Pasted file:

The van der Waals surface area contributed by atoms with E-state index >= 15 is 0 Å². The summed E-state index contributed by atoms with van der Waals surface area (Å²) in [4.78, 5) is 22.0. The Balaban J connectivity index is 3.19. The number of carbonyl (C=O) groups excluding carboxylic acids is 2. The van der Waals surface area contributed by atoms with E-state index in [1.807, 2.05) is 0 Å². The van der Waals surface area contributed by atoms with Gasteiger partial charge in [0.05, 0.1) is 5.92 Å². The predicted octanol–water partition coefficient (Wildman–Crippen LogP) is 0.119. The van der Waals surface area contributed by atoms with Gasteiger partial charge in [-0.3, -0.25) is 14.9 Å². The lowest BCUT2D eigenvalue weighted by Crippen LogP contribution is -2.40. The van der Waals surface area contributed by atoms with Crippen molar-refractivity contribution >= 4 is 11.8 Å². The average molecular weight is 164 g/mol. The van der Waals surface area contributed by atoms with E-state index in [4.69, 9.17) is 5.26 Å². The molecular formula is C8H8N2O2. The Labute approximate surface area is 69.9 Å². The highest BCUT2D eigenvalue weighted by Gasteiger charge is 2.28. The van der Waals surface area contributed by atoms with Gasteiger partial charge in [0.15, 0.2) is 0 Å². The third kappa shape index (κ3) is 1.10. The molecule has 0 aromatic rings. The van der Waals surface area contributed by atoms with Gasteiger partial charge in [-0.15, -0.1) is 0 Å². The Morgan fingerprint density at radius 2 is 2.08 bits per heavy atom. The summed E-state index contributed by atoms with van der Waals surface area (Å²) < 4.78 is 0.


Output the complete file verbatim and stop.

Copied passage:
The van der Waals surface area contributed by atoms with E-state index >= 15 is 0 Å². The summed E-state index contributed by atoms with van der Waals surface area (Å²) in [4.78, 5) is 22.0. The Balaban J connectivity index is 3.19. The number of carbonyl (C=O) groups excluding carboxylic acids is 2. The van der Waals surface area contributed by atoms with E-state index in [1.807, 2.05) is 0 Å². The van der Waals surface area contributed by atoms with Gasteiger partial charge in [0.05, 0.1) is 5.92 Å². The predicted octanol–water partition coefficient (Wildman–Crippen LogP) is 0.119. The van der Waals surface area contributed by atoms with Gasteiger partial charge in [-0.3, -0.25) is 14.9 Å². The lowest BCUT2D eigenvalue weighted by Crippen LogP contribution is -2.40. The van der Waals surface area contributed by atoms with Crippen molar-refractivity contribution >= 4 is 11.8 Å². The average molecular weight is 164 g/mol. The van der Waals surface area contributed by atoms with E-state index in [4.69, 9.17) is 5.26 Å². The molecular formula is C8H8N2O2. The Labute approximate surface area is 69.9 Å². The highest BCUT2D eigenvalue weighted by Gasteiger charge is 2.28. The van der Waals surface area contributed by atoms with Gasteiger partial charge in [0.15, 0.2) is 0 Å². The third kappa shape index (κ3) is 1.10. The molecule has 0 aromatic rings. The van der Waals surface area contributed by atoms with Gasteiger partial charge in [-0.15, -0.1) is 0 Å². The Morgan fingerprint density at radius 2 is 2.08 bits per heavy atom. The summed E-state index contributed by atoms with van der Waals surface area (Å²) < 4.78 is 0.